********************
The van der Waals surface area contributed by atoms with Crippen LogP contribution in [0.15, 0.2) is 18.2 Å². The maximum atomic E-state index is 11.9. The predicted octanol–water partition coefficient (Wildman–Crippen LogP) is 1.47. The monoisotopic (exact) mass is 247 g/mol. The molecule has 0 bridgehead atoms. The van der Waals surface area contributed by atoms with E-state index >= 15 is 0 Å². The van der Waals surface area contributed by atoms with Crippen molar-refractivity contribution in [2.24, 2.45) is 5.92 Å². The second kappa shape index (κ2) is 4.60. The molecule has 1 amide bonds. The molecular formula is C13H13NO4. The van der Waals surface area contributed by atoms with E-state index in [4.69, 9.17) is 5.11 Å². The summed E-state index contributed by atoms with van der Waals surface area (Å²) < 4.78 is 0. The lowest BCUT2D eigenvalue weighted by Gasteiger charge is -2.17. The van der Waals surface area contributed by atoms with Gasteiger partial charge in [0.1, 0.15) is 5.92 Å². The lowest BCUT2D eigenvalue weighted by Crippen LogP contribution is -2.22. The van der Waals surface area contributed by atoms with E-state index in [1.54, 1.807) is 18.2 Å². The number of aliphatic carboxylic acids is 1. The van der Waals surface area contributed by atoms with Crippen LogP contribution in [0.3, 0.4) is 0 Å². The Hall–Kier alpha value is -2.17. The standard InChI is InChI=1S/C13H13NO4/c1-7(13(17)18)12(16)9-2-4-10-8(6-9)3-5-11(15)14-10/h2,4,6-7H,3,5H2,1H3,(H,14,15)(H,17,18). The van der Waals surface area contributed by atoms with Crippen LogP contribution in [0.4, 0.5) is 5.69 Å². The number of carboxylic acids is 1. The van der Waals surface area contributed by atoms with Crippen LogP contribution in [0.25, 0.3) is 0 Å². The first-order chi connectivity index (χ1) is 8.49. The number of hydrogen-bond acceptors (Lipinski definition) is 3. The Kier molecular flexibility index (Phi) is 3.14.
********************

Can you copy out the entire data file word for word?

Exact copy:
The van der Waals surface area contributed by atoms with Crippen LogP contribution in [0.15, 0.2) is 18.2 Å². The maximum atomic E-state index is 11.9. The predicted octanol–water partition coefficient (Wildman–Crippen LogP) is 1.47. The monoisotopic (exact) mass is 247 g/mol. The molecule has 0 bridgehead atoms. The van der Waals surface area contributed by atoms with E-state index >= 15 is 0 Å². The van der Waals surface area contributed by atoms with Crippen molar-refractivity contribution in [2.24, 2.45) is 5.92 Å². The second kappa shape index (κ2) is 4.60. The molecule has 1 amide bonds. The molecular formula is C13H13NO4. The van der Waals surface area contributed by atoms with E-state index in [4.69, 9.17) is 5.11 Å². The summed E-state index contributed by atoms with van der Waals surface area (Å²) < 4.78 is 0. The lowest BCUT2D eigenvalue weighted by Gasteiger charge is -2.17. The van der Waals surface area contributed by atoms with Gasteiger partial charge in [0.1, 0.15) is 5.92 Å². The lowest BCUT2D eigenvalue weighted by Crippen LogP contribution is -2.22. The van der Waals surface area contributed by atoms with E-state index in [1.54, 1.807) is 18.2 Å². The number of aliphatic carboxylic acids is 1. The van der Waals surface area contributed by atoms with Crippen LogP contribution in [0.3, 0.4) is 0 Å². The Hall–Kier alpha value is -2.17. The standard InChI is InChI=1S/C13H13NO4/c1-7(13(17)18)12(16)9-2-4-10-8(6-9)3-5-11(15)14-10/h2,4,6-7H,3,5H2,1H3,(H,14,15)(H,17,18). The van der Waals surface area contributed by atoms with Crippen LogP contribution in [0.4, 0.5) is 5.69 Å². The number of carboxylic acids is 1. The van der Waals surface area contributed by atoms with Crippen LogP contribution in [0.25, 0.3) is 0 Å². The first-order chi connectivity index (χ1) is 8.49. The number of hydrogen-bond acceptors (Lipinski definition) is 3. The Kier molecular flexibility index (Phi) is 3.14.